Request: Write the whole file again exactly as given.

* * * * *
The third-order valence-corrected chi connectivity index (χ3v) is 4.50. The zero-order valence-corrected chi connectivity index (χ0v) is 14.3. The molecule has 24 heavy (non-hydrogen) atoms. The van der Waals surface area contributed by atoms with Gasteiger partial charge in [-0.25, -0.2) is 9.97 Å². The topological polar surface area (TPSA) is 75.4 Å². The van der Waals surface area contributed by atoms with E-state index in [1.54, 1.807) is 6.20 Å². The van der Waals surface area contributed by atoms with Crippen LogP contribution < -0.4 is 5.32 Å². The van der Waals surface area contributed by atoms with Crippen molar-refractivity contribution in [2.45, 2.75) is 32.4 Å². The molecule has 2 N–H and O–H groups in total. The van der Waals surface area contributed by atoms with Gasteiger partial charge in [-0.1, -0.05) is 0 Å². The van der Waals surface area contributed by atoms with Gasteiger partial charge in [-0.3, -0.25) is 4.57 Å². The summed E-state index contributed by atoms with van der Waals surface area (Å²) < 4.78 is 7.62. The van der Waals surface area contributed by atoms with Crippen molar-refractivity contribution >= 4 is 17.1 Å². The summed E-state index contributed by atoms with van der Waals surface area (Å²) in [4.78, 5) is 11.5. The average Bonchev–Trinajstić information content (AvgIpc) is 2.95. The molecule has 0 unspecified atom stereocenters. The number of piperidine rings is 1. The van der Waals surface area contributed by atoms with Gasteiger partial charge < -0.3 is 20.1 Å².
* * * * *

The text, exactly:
The third-order valence-corrected chi connectivity index (χ3v) is 4.50. The zero-order valence-corrected chi connectivity index (χ0v) is 14.3. The molecule has 24 heavy (non-hydrogen) atoms. The van der Waals surface area contributed by atoms with Gasteiger partial charge in [-0.25, -0.2) is 9.97 Å². The topological polar surface area (TPSA) is 75.4 Å². The van der Waals surface area contributed by atoms with E-state index in [1.54, 1.807) is 6.20 Å². The van der Waals surface area contributed by atoms with Crippen LogP contribution < -0.4 is 5.32 Å². The van der Waals surface area contributed by atoms with Crippen molar-refractivity contribution in [2.45, 2.75) is 32.4 Å². The molecule has 2 N–H and O–H groups in total. The van der Waals surface area contributed by atoms with Gasteiger partial charge in [-0.1, -0.05) is 0 Å². The van der Waals surface area contributed by atoms with Gasteiger partial charge in [-0.3, -0.25) is 4.57 Å². The summed E-state index contributed by atoms with van der Waals surface area (Å²) < 4.78 is 7.62. The van der Waals surface area contributed by atoms with Crippen molar-refractivity contribution >= 4 is 17.1 Å². The summed E-state index contributed by atoms with van der Waals surface area (Å²) in [4.78, 5) is 11.5. The average Bonchev–Trinajstić information content (AvgIpc) is 2.95. The molecule has 0 unspecified atom stereocenters. The number of piperidine rings is 1. The van der Waals surface area contributed by atoms with Gasteiger partial charge < -0.3 is 20.1 Å².